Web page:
The day before I was in JoAnn's collecting some must have door buster items when the checkout line was SO long.  I had to wait to get these great prices.  As I waited, I practiced some breathing and noticed a mother daughter pair ahead of me.  I can't remember our first reason for engaging and soon we visited about our daughters in school, knitting, a new idea for a simple tree skirt, her plans for tonight and how she was going to modify the bustle of the evening ahead.  We even talked about if a recipe prep was really going to be five minutes and how she could probably hop in the shower while the dish baked.  Yes, waiting brought engagement.

Later that very same day I was in line to return something at Target when a young boy ahead of me sneezed three times.  I said my usual bless you and his mother said thank you.  I over heard her share with her son she always sneezes in threes.  I had to share my husband does too and I never heard of anyone else doing this.  We chatted with her own children about the sneeze quantity each time for them and I shared no one else in our family of five do a three in a row sneeze event regularly.  We then started wondering why and considered asking, "Dr. Google."

I don't know either ladies names or where they live.  I have no plans to connect with them again.  I'm not sure why I connected with strangers this day.  I think Paula Penn-Nabrit gave me more than motivation for gardening with others.  She made me stop and realize waiting brings engagement.  I enjoyed these conversations.  I smiled.  I felt in the moment.  Engagement fosters connections and connections is needed to our lives and world right now.  I'm going to be on the look out for more waiting opportunities.  

Thank you Two Writing Teachers for fostering this writing community each week.

Friday, December 6, 2019

AnimalArk - Celebrating our Wild World in poetry and pictures {Poetry Friday}

Hello Friends - I'm excited to dust off this writing space with my most recent book purchase and join the Poetry Friday community.  I started volunteering at our local zoo this summer and never visited the gift shop until tonight.  I'm going to need to add this to my list of places to discover great books.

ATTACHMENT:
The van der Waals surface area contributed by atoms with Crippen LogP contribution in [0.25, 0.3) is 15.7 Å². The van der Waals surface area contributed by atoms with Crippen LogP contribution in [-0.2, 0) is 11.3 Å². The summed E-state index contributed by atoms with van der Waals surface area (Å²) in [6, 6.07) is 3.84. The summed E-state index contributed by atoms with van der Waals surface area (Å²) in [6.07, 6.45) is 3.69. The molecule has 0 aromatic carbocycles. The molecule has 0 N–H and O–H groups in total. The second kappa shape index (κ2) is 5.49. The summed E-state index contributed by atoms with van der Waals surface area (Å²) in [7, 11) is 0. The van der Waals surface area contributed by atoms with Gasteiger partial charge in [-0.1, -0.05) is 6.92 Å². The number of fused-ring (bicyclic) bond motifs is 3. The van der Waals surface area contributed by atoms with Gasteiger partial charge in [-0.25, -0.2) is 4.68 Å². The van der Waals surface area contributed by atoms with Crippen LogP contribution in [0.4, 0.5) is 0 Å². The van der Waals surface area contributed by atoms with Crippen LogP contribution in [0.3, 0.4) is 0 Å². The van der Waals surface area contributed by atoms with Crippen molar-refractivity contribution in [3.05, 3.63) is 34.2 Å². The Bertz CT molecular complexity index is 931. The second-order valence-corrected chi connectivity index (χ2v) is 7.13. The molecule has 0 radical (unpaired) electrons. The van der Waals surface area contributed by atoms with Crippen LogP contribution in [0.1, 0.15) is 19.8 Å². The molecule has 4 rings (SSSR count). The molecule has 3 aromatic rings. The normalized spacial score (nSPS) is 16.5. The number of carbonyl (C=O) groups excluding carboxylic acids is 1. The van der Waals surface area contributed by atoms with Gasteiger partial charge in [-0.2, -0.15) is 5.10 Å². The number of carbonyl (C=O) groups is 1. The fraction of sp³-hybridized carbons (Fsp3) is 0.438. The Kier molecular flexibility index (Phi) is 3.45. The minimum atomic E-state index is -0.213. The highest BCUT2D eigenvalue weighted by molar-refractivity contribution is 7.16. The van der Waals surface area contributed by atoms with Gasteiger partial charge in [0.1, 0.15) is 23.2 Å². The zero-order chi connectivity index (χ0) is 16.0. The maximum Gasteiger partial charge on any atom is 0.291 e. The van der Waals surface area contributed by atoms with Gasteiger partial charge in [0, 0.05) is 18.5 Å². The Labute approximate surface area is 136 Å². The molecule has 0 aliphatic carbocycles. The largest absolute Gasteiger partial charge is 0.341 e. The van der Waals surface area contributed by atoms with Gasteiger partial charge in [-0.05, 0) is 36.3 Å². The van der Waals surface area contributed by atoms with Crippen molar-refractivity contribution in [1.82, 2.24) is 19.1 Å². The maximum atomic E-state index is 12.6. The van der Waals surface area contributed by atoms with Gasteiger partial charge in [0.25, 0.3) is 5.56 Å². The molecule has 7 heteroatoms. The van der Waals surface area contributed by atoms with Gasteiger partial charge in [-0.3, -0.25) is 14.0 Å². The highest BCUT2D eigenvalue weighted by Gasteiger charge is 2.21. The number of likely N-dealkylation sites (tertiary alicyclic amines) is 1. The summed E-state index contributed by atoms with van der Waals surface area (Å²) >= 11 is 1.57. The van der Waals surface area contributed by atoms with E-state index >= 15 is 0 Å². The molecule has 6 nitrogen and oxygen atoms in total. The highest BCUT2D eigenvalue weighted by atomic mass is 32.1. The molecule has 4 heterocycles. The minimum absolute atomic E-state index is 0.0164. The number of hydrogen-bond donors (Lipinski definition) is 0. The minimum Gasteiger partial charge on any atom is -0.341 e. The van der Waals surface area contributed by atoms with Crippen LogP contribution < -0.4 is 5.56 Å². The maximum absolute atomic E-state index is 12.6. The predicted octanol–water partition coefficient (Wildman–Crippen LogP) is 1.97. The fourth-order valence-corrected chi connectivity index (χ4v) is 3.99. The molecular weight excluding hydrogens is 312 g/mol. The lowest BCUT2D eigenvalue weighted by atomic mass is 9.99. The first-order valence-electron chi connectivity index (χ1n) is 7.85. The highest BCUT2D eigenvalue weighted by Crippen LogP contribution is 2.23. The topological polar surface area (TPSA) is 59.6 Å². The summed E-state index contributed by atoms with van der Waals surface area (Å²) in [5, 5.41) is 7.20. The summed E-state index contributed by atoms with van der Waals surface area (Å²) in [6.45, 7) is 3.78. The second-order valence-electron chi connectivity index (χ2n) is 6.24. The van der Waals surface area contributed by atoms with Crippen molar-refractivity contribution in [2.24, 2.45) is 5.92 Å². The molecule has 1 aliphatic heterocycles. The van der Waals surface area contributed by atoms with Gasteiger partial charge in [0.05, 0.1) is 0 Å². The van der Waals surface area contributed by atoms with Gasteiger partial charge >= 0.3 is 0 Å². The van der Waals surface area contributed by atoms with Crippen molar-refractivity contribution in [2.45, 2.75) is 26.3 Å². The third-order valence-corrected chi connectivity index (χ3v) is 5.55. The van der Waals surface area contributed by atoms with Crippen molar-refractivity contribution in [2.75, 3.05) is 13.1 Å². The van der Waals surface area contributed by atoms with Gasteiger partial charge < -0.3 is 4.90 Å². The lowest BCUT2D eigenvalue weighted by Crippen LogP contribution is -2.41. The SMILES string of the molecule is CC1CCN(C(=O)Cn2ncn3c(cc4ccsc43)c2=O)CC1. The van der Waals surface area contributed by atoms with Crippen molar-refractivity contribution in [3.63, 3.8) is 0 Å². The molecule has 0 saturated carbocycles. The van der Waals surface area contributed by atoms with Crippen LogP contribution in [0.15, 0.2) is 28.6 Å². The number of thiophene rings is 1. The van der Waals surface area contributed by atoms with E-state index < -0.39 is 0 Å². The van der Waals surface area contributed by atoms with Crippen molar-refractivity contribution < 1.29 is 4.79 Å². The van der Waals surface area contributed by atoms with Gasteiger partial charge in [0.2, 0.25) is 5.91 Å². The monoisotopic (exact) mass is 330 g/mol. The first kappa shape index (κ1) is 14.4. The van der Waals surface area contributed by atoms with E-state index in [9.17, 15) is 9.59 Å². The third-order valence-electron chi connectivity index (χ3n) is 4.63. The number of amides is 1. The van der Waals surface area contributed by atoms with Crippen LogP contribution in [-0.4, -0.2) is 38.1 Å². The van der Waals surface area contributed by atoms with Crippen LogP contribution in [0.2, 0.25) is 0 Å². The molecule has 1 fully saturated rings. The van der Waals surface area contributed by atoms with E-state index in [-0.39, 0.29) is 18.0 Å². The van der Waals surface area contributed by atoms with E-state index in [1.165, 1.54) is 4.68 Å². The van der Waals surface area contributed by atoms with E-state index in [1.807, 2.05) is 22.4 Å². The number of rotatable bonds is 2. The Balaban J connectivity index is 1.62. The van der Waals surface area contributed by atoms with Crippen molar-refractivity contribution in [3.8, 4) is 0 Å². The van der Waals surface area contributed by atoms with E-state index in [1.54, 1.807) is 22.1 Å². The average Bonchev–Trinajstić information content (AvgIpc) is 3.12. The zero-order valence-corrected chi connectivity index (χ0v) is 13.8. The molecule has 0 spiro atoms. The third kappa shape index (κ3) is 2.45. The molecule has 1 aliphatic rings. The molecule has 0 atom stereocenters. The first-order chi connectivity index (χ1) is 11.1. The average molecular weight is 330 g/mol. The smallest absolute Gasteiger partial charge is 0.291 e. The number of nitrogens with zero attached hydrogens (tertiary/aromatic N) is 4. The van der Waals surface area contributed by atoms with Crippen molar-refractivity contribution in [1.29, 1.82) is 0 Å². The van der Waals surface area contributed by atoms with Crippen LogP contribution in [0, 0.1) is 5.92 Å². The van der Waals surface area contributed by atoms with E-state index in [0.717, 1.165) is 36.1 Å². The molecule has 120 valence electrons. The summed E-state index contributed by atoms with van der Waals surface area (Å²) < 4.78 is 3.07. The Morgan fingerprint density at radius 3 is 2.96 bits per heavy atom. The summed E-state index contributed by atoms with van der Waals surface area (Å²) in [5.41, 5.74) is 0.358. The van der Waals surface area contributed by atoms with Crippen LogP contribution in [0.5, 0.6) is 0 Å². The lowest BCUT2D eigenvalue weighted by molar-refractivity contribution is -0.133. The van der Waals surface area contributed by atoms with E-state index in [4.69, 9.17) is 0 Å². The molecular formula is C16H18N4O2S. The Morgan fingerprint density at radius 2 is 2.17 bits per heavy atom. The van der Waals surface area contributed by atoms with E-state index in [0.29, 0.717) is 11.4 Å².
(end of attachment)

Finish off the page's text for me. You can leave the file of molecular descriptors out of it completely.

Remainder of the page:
AnimalArk - Celebrating our WILD WORLD in poetry and pictures is going to be read this morning as we start our day with Poetry Friday.  The photographer Joel Sartore and poet Kwame Alexander have created a stunning collaborative text highlighting 32 species that are endangered.  Together this author and photographer duo are bringing awareness and fostering readers to care about creatures.  In the author hope from Joel Sartore he says, "And once we love something, won't we do anything to save it?"  I love this found in the author note from Kwame Alexander; "Joel Sartore's photographs are exquisite visual haiku that capture something even words cannot, and yet the combination of the two creates a landscape, a third language only the heart knows."  Kwame uses haiku for its focus in less is more.  This book was created to help us pay closer attention to species we share our world with.

Here's a video with Kwame Alexander that will help you get a better feel for the book.

Thank you Tanita Davis  for hosting Poetry Friday this week at {fiction, instead of lies}